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Preload-adjusted maximal power: a novel index of left ventricular contractility in atrial fibrillation
  1. M Takagaki1,
  2. P M McCarthy2,
  3. M Chung3,
  4. J Connor4,
  5. R Dessoffy1,
  6. Y Ochiai1,
  7. M Howard1,
  8. K Doi1,
  9. M Kopcak5,
  10. T N Mazgalev3,
  11. K Fukamachi1
  1. 1Department of Biomedical Engineering, Lerner Research Institute, Cleveland Clinic Foundation, Cleveland, Ohio, USA
  2. 2Department of Thoracic and Cardiovascular Surgery, George and Linda Kaufman Center for Heart Failure, Cleveland Clinic Foundation
  3. 3Department of Cardiovascular Medicine, Cleveland Clinic Foundation
  4. 4Department of Biostatistics and Epidemiology, Cleveland Clinic Foundation
  5. 5Biological Resources Unit, Lerner Research Institute, Cleveland Clinic Foundation
  1. Correspondence to:
    Dr Kiyotaka Fukamachi, Department of Biomedical Engineering/ND20, The Cleveland Clinic Foundation, 9500 Euclid Avenue, Cleveland, Ohio 44195, USA;


Background: Left ventricular contractility in atrial fibrillation is known to change in a beat to beat fashion, but there is no gold standard for contractility indices in atrial fibrillation, especially those measured non-invasively.

Objective: To determine whether the non-invasive index of contractility “preload-adjusted PWRmax” (maximal ventricular power divided by the square of end diastolic volume) can accurately measure left ventricular contractility in a beat to beat fashion in atrial fibrillation.

Methods: Atrial fibrillation was induced experimentally using 60 Hz stimulation of the atrium and maintained in 12 sheep; four received diltiazem, four digoxin, and four no drugs (control). Aortic flow, left ventricular volume, and left ventricular pressure were monitored simultaneously. Preload-adjusted PWRmax, the slope of the end systolic pressure–volume relation (Emax), and the maximum rate of change of left ventricular pressure (dP/dtmax) were calculated in a beat to beat fashion.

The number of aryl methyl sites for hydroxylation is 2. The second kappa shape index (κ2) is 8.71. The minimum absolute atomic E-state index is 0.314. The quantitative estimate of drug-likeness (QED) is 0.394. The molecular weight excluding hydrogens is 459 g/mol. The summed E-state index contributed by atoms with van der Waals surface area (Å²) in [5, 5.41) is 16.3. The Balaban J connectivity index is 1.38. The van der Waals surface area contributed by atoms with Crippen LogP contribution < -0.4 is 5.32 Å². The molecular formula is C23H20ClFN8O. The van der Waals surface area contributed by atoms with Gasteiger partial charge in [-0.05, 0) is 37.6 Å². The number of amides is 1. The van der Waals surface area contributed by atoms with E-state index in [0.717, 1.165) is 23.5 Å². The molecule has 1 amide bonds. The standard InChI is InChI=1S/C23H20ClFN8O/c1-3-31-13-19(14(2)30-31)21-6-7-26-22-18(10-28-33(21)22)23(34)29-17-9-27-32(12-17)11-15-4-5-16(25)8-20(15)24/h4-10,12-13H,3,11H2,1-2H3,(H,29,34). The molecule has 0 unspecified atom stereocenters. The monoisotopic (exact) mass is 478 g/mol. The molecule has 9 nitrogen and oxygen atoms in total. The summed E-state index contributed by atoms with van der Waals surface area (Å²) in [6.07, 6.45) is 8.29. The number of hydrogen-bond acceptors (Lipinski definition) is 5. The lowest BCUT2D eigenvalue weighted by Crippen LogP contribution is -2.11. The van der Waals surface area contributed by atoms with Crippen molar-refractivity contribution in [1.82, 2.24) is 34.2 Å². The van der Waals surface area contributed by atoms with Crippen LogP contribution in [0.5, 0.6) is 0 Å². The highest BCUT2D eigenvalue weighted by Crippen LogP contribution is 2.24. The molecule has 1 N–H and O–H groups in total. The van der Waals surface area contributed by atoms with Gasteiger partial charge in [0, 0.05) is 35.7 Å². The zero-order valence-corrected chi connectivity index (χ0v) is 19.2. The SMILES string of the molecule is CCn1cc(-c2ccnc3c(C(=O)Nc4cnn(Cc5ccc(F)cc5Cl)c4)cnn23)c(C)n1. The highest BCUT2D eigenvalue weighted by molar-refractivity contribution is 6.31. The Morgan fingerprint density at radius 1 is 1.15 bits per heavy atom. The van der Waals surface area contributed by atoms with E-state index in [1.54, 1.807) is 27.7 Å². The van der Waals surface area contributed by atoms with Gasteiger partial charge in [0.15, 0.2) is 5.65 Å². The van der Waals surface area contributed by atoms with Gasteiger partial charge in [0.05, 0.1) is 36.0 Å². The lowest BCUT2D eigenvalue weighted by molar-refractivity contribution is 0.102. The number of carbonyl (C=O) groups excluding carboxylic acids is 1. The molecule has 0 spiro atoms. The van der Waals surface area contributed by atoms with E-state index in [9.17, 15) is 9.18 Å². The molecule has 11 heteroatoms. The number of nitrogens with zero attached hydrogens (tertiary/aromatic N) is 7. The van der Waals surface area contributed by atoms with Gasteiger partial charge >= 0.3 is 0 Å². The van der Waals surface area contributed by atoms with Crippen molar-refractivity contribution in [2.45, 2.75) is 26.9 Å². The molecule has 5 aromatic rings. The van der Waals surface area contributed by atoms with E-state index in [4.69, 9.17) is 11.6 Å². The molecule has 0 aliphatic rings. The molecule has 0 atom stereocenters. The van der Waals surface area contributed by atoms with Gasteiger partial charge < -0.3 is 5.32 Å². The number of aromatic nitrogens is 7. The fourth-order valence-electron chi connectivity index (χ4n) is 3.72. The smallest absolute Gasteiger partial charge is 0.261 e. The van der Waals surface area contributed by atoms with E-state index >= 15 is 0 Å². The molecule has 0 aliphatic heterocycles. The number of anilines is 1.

Results: Preload-adjusted PWRmax correlated linearly with load independent Emax (p < 0.0001) and curvilinearly with load dependent dP/dtmax (p < 0.0001), which suggested the load independence of preload-adjusted PWRmax. After five minutes of diltiazem administration, preload-adjusted PWRmax, dP/dtmax, and Emax fell significantly (p < 0.0001) to 62%, 64%, and 61% of baseline, respectively. Changes were not significant after five minutes of digoxin (103%, 98%, and 102%) or in controls (97%, 96%, and 95%).

Conclusions: Preload-adjusted PWRmax correlates linearly with Emax and is a useful measure of contractility even in atrial fibrillation. Non-invasive application of this method, in combination with echocardiography and tonometry, may yield important information for optimising the treatment of patients with atrial fibrillation.

  • atrial fibrillation
  • preload-adjusted maximal power
  • contractility
  • sheep
  • ABD, automated border detection
  • AIC, Akaike information criteria
  • BIC, Bayesian information criteria
  • Emax, slope of ESPVR
  • ESPVR, end systolic pressure volume relation;
  • dP/dtmax, maximum rate of change in left ventricular pressure
  • PWRmax
  • maximal ventricular power
  • VED
  • end diastolic volume

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